Science Applications International Corp. (SAIC -0.76%) has joined the stampede of government services firms expanding via acquisition, agreeing Sept. 10 to acquire Engility Holdings (EGL) for about $2.5 billion in stock and assumed debt.
There's sound logic behind this plan to create a one-stop shop for services including enterprise IT, high-performance computing, intelligence analysis, launch support, logistics, and training. The deal would move Science Applications International (SAIC) past Booz Allen Hamilton into second place among pure-play government services firms, trailing only Leidos Holdings in terms of annual sales. But the deal also creates near-term uncertainty around SAIC and could lead to further dealmaking in this rapidly consolidating sector.
Investors were skeptical, sending shares of SAIC down 9% following the deal announcement. Here's a look at why SAIC wants to buy Engility, and how investors should view the company and the rest of the government services sector following the announcement.
A bigger umbrella
SAIC officials said during a conference call with investors that the company's primary goal when considering mergers and acquisitions is to broaden its customer roster. Adding Engility would bring the company access to a range of new intelligence and space opportunities, much of them classified, and expand its cleared workforce by about 50%. Government services companies have complained in recent years that delays in getting security clearance for new workers have limited their ability to compete for new work, so adding the extra cleared workers should allow SAIC to go after bigger and more lucrative contracts.
On the conference call, CEO Anthony Moraco described intelligence as "a very tough market to grow organically" given the need for clearances and the specialized requirements that many of those contracts demand.
Post-deal, the company would generate about 55% of total sales from the Pentagon, with an additional 16% from the intelligence community, and most of the rest from federal civilian agencies. Company officials said they expect the combined companies' adjusted EBITDA margin to climb to near 9% (up from SAIC's current 7.2%), assuming its targeted $75 million in merger-related cost savings are achieved.
This isn't over
The deal is just the latest of several government-services mergers as companies race to gain the scale and resources needed to handle growing demand. In 2016, Leidos catapulted to the top spot with a $4.6 billion deal for Lockheed Martin's services unit. Last April, General Dynamics spent $9.7 billion to buy CSRA, itself the product of a merger between SRA International and the government business of Computer Sciences Corp. And in June, a three-way deal among Vencore, KeyPoint, and parts of DXC Technology created Perspecta (PRSP).
Engility had previously been a buyer, spending about $1 billion to acquire TASC in 2014.
In his remarks, Moraco said that he believes growing SAIC into a larger company will help protect it from future market swings. Government services has been a boom-bust business in recent years, punished in the early part of this decade as partisan Washington budget battles caused government agencies to put off big IT modernization projects. While the two-year compromise budget has provided some temporary clarity and should lead to a rush of new orders, lawmakers will have to come up with a new deal by fiscal 2020 to avoid another potential pullback in funding.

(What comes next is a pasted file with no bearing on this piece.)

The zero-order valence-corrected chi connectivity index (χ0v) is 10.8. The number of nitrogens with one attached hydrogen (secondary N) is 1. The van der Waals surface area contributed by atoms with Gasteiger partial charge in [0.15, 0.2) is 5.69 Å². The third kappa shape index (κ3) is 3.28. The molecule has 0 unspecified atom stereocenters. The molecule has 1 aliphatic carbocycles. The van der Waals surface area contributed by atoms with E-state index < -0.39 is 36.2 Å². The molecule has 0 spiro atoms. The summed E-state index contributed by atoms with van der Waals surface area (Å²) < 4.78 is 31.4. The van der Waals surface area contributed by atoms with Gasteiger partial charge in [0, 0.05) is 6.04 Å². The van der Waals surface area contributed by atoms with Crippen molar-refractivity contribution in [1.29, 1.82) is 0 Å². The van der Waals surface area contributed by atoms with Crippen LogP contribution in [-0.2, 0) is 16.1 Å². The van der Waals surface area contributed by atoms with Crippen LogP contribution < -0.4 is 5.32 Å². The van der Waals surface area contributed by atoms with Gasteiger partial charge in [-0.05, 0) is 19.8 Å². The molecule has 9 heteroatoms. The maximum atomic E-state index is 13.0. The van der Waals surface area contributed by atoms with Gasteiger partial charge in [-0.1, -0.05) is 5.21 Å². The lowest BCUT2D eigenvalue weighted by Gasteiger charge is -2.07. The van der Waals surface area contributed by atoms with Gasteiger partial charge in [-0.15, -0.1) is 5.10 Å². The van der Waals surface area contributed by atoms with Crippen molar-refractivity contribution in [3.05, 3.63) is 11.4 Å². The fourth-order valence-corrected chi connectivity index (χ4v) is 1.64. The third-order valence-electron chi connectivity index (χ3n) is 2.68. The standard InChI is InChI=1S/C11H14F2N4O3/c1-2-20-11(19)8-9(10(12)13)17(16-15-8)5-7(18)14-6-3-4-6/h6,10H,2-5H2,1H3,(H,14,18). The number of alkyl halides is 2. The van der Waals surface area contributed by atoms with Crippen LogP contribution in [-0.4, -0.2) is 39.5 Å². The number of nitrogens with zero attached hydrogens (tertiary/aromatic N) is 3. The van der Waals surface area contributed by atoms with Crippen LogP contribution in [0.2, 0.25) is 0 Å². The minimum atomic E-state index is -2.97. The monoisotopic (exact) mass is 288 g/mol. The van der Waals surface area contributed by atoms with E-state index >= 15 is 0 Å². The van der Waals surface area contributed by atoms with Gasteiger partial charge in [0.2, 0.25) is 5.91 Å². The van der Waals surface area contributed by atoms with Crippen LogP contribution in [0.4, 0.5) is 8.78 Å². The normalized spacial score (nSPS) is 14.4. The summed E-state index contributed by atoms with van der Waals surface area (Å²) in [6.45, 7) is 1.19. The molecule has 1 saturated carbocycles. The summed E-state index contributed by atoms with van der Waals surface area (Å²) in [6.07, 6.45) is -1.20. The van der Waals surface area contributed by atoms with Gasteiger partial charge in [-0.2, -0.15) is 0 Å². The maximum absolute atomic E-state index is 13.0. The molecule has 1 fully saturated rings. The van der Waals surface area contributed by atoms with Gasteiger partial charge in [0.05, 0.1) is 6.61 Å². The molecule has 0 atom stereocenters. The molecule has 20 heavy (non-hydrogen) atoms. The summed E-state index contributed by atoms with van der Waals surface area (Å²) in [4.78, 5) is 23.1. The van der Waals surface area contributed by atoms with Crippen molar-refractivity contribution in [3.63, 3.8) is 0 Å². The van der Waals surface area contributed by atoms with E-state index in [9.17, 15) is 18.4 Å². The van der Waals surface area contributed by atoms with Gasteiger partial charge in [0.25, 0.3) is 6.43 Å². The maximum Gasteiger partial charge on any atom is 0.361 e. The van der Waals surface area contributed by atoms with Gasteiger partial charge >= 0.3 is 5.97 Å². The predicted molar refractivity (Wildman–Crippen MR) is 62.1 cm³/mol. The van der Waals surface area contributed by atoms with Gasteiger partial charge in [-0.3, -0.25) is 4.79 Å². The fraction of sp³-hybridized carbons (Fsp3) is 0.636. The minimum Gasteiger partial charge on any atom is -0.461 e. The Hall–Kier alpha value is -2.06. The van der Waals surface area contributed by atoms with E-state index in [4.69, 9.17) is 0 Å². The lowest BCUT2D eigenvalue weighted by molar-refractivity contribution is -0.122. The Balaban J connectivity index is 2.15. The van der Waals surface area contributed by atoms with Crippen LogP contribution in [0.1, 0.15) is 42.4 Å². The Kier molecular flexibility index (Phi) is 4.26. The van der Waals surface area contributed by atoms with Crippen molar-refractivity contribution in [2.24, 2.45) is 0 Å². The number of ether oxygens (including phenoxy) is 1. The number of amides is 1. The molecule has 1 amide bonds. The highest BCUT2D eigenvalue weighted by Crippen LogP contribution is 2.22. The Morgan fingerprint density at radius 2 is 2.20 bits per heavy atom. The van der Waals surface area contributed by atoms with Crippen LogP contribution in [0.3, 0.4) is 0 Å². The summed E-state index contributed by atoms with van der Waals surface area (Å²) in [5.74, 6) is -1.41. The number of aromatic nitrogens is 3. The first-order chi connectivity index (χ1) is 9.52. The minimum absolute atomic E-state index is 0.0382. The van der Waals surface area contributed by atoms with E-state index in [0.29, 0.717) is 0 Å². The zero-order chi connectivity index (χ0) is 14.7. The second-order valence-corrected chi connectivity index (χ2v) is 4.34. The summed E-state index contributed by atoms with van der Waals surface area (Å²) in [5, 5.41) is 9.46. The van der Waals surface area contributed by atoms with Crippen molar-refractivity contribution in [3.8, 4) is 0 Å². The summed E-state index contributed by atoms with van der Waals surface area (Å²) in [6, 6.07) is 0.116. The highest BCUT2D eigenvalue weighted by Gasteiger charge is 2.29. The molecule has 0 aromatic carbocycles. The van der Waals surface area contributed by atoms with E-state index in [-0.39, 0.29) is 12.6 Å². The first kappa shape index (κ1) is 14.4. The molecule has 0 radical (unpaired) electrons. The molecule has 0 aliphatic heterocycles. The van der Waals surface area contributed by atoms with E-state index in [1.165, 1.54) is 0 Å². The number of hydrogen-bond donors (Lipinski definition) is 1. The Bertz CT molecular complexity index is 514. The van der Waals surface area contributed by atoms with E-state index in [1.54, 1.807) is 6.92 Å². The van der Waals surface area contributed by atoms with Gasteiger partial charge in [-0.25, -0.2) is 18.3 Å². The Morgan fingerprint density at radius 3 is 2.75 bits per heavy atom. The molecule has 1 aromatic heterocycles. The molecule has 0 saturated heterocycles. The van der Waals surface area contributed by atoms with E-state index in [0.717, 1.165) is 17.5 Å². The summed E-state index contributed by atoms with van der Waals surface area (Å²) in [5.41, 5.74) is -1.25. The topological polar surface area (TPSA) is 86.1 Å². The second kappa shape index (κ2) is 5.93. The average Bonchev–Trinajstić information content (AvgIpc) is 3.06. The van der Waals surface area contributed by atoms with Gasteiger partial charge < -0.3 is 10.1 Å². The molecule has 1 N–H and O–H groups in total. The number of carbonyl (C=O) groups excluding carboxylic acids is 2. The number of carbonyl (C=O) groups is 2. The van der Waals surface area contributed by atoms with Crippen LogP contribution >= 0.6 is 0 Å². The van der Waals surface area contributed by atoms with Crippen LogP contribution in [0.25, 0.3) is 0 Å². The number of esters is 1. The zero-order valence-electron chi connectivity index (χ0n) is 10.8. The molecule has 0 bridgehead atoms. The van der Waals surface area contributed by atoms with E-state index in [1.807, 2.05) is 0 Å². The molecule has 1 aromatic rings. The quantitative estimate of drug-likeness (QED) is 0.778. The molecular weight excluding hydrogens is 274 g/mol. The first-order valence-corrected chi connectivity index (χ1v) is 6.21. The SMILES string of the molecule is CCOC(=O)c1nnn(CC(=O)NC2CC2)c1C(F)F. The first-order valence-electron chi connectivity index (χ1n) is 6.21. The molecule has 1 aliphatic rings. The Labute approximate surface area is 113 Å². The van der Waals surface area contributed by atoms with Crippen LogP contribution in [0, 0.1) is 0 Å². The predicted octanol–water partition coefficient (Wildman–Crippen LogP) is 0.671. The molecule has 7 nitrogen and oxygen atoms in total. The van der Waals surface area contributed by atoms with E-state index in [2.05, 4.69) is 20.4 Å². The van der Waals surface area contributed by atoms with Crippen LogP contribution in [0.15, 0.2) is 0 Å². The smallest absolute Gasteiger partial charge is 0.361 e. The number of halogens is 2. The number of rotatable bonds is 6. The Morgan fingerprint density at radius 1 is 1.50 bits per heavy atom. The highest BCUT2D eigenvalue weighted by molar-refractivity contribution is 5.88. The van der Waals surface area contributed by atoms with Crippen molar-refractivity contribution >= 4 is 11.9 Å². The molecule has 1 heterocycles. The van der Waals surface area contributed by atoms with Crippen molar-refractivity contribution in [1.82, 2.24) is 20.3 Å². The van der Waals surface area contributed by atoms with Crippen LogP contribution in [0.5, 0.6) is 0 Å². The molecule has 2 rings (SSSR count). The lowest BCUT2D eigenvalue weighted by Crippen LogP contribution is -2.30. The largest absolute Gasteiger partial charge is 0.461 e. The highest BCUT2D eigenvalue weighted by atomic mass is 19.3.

"With this diversification in our portfolio and the broad set of capabilities, it provides the downside protection from individual agencies, movement up or down, the priority shift from defense to domestic," Moraco said.
That reasoning has fueled the rush of consolidation and explains why we are likely to see further deals in the quarters to come. Specifically, there's CACI International (CACI -0.76%), the rumored runner-up for Engility. CACI also made an unsuccessful attempt to break up General Dynamics' deal for CSRA, and will now face a landscape with three pure-play companies -- plus a General Dynamics that is significantly larger than CACI -- and seems destined to act.
Perspecta and ManTech International (MANT) also could face difficult choices. Perspecta is still integrating the three-way merger that created it, and only went public earlier this year. But like CACI, it also faces a more difficult competitive landscape. ManTech, meanwhile, is similarly sized to Engility and seems likely to either seek out a larger partner or do a large deal of its own.
Investors should be cautious
While I like what this deal does for SAIC over time, I would not rush in to buy shares even after the 10% decline. Merger integrations carry risk, and SAIC in recent years has struggled at times to win new business even without the distraction of a big deal. As Moraco said, this tends to be a cyclical industry, and even if SAIC will soon have the wherewithal to help better weather the next downturn, it is possible the company will not be fully integrated and ready to compete before the current surge ends.
After the deal is complete, private equity companies KKR and General Atlantic, which have been invested in Engility since its deal for TASC, will hold about a 7% stake in the new SAIC. While the firms are supporting the deal, there is some risk that should they decide to sell shares over time, it would put downward pressure on the stock.
Similarly, investors need to proceed cautiously when considering a company like CACI that seems determined to find a large deal. Given there are high-quality alternatives including Leidos and Booz Allen available to investors to take advantage of the government budget upswing, there's no reason to risk buying into these transformations right now.
I commend SAIC's move for Engility and believe time will show it to be the correct move. I just think there are better options for investors while that integration plays out.